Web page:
Just like people, towns and cities have lifespans. Some last for hundreds of years while some others are not so lucky. Here are the stories of the some of most beautiful ghost towns in the world.
1. Craco, Italy
This city located in the 'foot' of Italy, can trace its origins back to 1060, when the land was under the ownership of Archbishop Arnaldo of Tricarico. By the late 19th century, it had around 2,000 inhabitants but by 1922, almost 1,300 people from Craco moved to North America. The remaining population suffered from poor farming conditions and earthquakes over the years and in 1963, the remaining 1,800 people were shifted to a nearby village with more favorable living conditions. The hilltop town remains but only as a crumbling ruin.
Source - Martin de Lusenet
2. Kitsault, Canada
This modern ghost town, in British Columbia, Canada, was only populated for 18 months. The US mining company, Phelps Dodge, created it in 1979 to house miners and their families (around 1,200 people). The company was involved in the mining of molybdenum but the recession of 1982, forced the firm to remove all its people from the region.
Source - Chad Graham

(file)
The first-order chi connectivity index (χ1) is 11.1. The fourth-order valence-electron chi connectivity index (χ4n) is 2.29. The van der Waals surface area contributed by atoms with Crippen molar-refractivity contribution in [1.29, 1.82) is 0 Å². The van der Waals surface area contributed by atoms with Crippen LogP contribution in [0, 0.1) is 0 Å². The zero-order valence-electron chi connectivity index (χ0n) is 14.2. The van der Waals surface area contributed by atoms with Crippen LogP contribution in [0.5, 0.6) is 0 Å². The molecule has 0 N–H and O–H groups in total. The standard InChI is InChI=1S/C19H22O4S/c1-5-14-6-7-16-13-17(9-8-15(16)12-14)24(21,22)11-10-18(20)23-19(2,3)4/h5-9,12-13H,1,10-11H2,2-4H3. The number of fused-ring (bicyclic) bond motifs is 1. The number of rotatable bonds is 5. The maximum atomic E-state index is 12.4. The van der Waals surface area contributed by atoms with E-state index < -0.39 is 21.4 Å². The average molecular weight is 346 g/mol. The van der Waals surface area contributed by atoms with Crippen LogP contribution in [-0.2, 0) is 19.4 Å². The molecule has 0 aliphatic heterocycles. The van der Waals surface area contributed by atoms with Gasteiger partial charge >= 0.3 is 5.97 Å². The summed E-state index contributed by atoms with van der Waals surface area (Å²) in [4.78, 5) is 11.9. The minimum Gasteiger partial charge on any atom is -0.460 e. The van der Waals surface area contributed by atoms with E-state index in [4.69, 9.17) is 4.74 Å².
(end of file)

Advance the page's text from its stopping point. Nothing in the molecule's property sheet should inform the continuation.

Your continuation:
3. Agdam, Azerbaijan
Once, Agdam was a city of more than 150,000 people but in 1993, the Nagorno Karabakh war broke out near it. The city fell to Armenians vandals who ransacked the entire place. The population of Agdam were forced to flee to other parts of the country and even to Iran.
Source - Marco Fieber
4. Kolmanskop, Namibia
Located in Southern Namibia, and a few kilometers inland to the port of Lüderitz, Kolmanskop was a town established to meet the needs of people drawn to the diamond rush of 1908. It had schools, hospitals and even a casino but following the First World War the demand for diamond dropped and by 1950, the town was deserted only to be engulfed by the sand dunes.
Source - Damien du Toit
5. Centralia, United States
Once Centralia, Pennsylvania, had over 3,000 residents. Now, it has 10. It all started in 1962, when the townspeople set fire to trash next to an abandoned mine in the region. What they also set fire in the process, was an exposed vein of anthracite coal which then spread throughout the mines underneath the town. Due to the pressure inside, in 1981, the ground crumbled killing a 12-year-old kid, after which the state relocated the residents to other parts. And yet, a handful remained.